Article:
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WJW9075

A Tank Of Stars

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WJW9075

Now you might be thinking that I have a tank of starfish. No, just their names. 

 

I’ve had tanks on and off all my life. But it’s only recently that the hobby has really taken off. 

 

My my husband and I have a 45 bow front freshwater planted tank, a 10 gallon planted for our pea puffers, and a 5 gallon planted for the babies... mollies. 

 

We decided to dive right in (pun intended) with salt water. So we quickly went from a 5 to 10 gallon saltwater. We have dead rock and dead substrate. I think we have a handle on the water so far, but any tips or constructive criticisms are welcome. We have a power head on the way, and are using a hang on the back filter for a much larger tank. 

 

We have a clown who took a few days to eat, so we named her Karen Carpenter, a very judgmental Hawkfish named Joan Rivers, and a green hermit named Kermit. 

 

Is it better to have a tank for hermits and get a small cleanup crew for the or keep them with the two others? 

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seabass

Nice; and :welcome: to Nano-Reef.com!

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Snow_Phoenix
On 4/17/2019 at 4:50 AM, WJW9075 said:

Now you might be thinking that I have a tank of starfish. No, just their names. 

 

I’ve had tanks on and off all my life. But it’s only recently that the hobby has really taken off. 

 

My my husband and I have a 45 bow front freshwater planted tank, a 10 gallon planted for our pea puffers, and a 5 gallon planted for the babies... mollies. 

 

We decided to dive right in (pun intended) with salt water. So we quickly went from a 5 to 10 gallon saltwater. We have dead rock and dead substrate. I think we have a handle on the water so far, but any tips or constructive criticisms are welcome. We have a power head on the way, and are using a hang on the back filter for a much larger tank. 

 

We have a clown who took a few days to eat, so we named her Karen Carpenter, a very judgmental Hawkfish named Joan Rivers, and a green hermit named Kermit. 

 

Is it better to have a tank for hermits and get a small cleanup crew for the or keep them with the two others? 

E955E447-64F2-4837-843E-1F9FB2EFD2A9.jpeg

AEC500DA-7CCF-4E73-B20C-903AAF1DA27F.jpeg

2BD7E436-3349-42EB-933B-88C5C8EAEC8A.jpeg

85AA2566-7211-4102-8034-89858BA07C64.jpeg

33D0D8C6-8BF3-4ABC-A503-E6DDAAC3536B.jpeg

Nice Arc-eye and Misbar! Welcome to NR! 🙂 

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WJW9075

We’ve since added an anemone, Phyllis Diller, and a chocolate chip Star, Godiva. We’ve added a power head, and Phyllis Diller seems to like the added water movement.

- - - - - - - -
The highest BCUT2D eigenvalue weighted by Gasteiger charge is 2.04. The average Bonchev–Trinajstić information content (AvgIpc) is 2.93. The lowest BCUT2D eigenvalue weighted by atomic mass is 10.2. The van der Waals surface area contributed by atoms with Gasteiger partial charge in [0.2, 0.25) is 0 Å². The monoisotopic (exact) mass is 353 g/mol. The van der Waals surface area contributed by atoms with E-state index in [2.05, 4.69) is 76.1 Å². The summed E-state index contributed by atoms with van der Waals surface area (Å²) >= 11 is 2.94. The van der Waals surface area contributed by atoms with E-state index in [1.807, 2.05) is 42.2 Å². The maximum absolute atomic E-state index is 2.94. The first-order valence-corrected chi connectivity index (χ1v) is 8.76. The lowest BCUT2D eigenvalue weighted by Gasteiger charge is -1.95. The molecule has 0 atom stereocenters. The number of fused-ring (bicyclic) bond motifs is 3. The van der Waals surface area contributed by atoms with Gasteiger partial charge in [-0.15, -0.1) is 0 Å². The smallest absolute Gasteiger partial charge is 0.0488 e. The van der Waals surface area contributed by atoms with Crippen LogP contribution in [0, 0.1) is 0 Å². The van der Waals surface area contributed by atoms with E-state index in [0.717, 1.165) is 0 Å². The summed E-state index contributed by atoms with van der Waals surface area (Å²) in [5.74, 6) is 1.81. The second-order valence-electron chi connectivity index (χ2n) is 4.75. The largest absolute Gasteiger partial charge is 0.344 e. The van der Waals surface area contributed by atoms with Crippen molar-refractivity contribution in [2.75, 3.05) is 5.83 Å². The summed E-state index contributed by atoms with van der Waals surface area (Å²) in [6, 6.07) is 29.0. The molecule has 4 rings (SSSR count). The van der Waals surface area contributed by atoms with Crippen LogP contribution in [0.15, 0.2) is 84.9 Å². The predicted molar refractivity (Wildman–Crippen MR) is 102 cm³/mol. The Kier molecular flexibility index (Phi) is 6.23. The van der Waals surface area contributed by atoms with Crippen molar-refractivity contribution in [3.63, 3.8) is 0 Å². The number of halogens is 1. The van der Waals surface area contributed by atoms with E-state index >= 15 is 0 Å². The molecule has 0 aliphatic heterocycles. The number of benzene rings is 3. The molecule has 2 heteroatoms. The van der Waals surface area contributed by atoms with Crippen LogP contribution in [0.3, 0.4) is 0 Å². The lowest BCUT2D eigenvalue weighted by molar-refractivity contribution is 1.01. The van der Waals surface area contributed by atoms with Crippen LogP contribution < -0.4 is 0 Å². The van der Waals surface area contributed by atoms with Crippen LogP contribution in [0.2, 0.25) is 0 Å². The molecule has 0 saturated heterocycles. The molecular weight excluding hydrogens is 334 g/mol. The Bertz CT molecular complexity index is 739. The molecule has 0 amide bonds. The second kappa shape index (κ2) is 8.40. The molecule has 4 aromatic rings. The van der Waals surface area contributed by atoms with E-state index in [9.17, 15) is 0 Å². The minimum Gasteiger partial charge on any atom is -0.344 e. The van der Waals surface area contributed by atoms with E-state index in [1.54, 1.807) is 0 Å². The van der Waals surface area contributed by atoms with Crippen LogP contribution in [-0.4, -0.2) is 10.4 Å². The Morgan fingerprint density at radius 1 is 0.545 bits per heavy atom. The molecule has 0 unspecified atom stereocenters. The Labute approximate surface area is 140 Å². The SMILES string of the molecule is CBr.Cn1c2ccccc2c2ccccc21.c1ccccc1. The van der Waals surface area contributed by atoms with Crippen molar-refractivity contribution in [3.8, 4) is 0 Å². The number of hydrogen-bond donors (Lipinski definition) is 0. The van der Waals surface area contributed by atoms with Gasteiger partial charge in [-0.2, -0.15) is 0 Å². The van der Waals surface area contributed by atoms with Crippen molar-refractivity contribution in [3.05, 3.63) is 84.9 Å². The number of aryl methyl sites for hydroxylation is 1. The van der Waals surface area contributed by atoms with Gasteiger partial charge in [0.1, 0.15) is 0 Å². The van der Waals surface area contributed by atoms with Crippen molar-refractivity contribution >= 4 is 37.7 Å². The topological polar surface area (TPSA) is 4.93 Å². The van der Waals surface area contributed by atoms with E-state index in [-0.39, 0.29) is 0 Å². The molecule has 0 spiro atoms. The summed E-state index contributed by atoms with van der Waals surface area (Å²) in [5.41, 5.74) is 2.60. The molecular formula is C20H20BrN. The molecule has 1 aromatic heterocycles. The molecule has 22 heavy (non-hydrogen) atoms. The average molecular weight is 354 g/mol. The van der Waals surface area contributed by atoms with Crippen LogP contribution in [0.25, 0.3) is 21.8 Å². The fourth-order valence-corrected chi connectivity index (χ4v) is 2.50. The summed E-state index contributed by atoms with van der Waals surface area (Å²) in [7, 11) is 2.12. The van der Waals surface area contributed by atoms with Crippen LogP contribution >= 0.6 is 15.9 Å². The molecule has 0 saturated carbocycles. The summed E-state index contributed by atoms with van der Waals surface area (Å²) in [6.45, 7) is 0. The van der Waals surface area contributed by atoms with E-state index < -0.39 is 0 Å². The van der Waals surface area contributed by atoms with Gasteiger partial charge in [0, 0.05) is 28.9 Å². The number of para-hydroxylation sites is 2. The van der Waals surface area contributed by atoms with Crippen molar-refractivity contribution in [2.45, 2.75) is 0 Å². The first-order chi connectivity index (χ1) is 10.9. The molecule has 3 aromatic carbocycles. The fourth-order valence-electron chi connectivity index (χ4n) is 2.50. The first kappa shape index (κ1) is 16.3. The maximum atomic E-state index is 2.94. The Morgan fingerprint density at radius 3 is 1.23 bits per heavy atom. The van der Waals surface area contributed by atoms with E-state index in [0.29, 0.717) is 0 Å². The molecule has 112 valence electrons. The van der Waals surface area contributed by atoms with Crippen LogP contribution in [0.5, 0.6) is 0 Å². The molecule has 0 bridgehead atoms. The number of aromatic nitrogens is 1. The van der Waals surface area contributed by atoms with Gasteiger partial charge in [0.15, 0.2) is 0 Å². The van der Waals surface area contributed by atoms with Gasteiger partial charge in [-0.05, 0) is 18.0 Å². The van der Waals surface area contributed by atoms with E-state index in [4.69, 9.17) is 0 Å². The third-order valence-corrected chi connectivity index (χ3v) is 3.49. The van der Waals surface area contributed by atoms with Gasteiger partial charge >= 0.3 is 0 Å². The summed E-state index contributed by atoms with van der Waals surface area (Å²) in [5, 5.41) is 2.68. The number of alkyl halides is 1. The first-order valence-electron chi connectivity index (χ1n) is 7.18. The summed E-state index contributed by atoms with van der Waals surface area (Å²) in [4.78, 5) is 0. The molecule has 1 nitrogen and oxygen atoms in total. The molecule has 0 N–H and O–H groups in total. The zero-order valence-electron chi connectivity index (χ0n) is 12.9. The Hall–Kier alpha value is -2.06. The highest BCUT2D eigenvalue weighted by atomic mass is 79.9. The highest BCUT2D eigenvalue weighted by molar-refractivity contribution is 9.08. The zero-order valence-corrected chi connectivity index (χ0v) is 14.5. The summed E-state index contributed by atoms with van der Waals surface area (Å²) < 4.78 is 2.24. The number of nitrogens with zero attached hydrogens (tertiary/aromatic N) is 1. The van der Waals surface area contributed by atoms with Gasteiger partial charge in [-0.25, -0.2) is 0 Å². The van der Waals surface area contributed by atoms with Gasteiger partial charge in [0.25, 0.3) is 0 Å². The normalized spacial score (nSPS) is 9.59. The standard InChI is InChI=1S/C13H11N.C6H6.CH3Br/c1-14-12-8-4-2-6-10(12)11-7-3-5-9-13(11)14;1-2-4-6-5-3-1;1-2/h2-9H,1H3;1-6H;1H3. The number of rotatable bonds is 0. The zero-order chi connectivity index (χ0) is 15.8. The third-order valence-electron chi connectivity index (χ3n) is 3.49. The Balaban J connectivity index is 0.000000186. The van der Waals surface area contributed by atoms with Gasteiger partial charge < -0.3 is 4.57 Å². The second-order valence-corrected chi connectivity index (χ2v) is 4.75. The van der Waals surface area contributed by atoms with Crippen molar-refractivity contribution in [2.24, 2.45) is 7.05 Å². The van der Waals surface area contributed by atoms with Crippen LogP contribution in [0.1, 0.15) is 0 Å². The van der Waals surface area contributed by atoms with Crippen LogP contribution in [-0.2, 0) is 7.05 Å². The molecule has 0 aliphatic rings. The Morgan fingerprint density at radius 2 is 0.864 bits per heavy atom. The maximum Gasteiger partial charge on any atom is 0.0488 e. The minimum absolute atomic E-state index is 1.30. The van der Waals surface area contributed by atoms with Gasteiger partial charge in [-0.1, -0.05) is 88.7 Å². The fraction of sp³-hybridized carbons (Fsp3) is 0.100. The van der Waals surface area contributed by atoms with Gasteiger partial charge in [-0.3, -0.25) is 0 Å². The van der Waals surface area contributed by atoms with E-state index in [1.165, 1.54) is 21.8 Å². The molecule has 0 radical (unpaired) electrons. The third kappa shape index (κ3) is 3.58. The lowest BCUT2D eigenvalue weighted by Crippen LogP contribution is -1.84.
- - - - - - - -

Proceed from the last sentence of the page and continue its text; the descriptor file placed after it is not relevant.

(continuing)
We seem to be having an ammonia issue, but are taking care of this with prime and water changes.  Anyone have some suggestions as to what we can do?  The owner of the local fish store told us to not feed for a week. I’m just concerned about the anemone. Help!!

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seabass

Hmm... aren't you worried about that star with your anemone?  Is that a condy anemone?

 

Not feeding would only help so much with ammonia.  You don't want to over feed, but I can't see not feeding for a week as much of a solution.

 

You'll need to continue to dose Prime daily until your tank completes its cycle.  When dosing Prime, when establishing a cycle (like what you are doing), you might consider using a Seachem Ammonia Alert Badge (which helps you monitor continuously, and isn't affected by Prime).

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Naekuh

Did you not cycle the tank? You tank looks too new to have gone though a cycle. 

 

Did your husband who seemed to have some experience with fish not tell you, that you need to cycle a tank before you add livestock?

 

Also your using lava rock for salt water, which is not a great rock, and should be avoided because it sometimes contains metals which is not healthy for corals including anenome's.

You need base rock, or live rock. In short you need to get rid of that lava rock, and replace it with live or base rock meant for marine tanks. 

 

Also at this point you pretty much hung yourself on a short noose because you didn't cycle. 

I would honestly take all that back and see if the LFS can hold onto them for you until you finish your cycle.

 

If not, at best you could try to cheat the cycle and quick start it by adding possibly 10-15lbs of live rock. 

Take a bucket with you and ask the LFS to keep the live rock submerged in salt water as you take it home so any beneficial bacteria on the rock doesn't die. 

 

I really hate to sound mean, but you made the biggest simplest mistake you can make which is not doing enough research.  

 

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j.falk
14 hours ago, Naekuh said:

Did you not cycle the tank? You tank looks too new to have gone though a cycle. 

 

Did your husband who seemed to have some experience with fish not tell you, that you need to cycle a tank before you add livestock?